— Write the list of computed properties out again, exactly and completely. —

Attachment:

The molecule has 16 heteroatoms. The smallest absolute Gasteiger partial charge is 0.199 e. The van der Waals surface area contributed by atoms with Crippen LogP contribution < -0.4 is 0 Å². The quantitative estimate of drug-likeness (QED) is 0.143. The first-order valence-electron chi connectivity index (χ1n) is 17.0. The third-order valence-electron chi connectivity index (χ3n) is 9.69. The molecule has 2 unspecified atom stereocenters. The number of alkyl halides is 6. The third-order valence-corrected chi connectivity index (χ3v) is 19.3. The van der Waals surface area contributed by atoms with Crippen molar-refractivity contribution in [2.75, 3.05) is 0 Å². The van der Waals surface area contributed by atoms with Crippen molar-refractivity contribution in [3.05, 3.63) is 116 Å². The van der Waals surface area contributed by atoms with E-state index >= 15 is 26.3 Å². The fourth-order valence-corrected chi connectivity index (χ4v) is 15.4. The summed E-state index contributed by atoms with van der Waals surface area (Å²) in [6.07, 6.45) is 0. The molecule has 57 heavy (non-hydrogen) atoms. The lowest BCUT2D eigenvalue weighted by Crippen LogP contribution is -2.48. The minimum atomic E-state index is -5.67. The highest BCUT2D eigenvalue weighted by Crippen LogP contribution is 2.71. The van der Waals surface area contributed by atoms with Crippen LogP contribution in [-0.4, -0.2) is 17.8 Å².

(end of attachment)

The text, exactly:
The molecule has 16 heteroatoms. The smallest absolute Gasteiger partial charge is 0.199 e. The van der Waals surface area contributed by atoms with Crippen LogP contribution < -0.4 is 0 Å². The quantitative estimate of drug-likeness (QED) is 0.143. The first-order valence-electron chi connectivity index (χ1n) is 17.0. The third-order valence-electron chi connectivity index (χ3n) is 9.69. The molecule has 2 unspecified atom stereocenters. The number of alkyl halides is 6. The third-order valence-corrected chi connectivity index (χ3v) is 19.3. The van der Waals surface area contributed by atoms with Crippen molar-refractivity contribution in [2.75, 3.05) is 0 Å². The van der Waals surface area contributed by atoms with Crippen molar-refractivity contribution in [3.05, 3.63) is 116 Å². The van der Waals surface area contributed by atoms with E-state index >= 15 is 26.3 Å². The fourth-order valence-corrected chi connectivity index (χ4v) is 15.4. The summed E-state index contributed by atoms with van der Waals surface area (Å²) in [6.07, 6.45) is 0. The molecule has 57 heavy (non-hydrogen) atoms. The lowest BCUT2D eigenvalue weighted by Crippen LogP contribution is -2.48. The minimum atomic E-state index is -5.67. The highest BCUT2D eigenvalue weighted by Crippen LogP contribution is 2.71. The van der Waals surface area contributed by atoms with Crippen LogP contribution in [-0.4, -0.2) is 17.8 Å².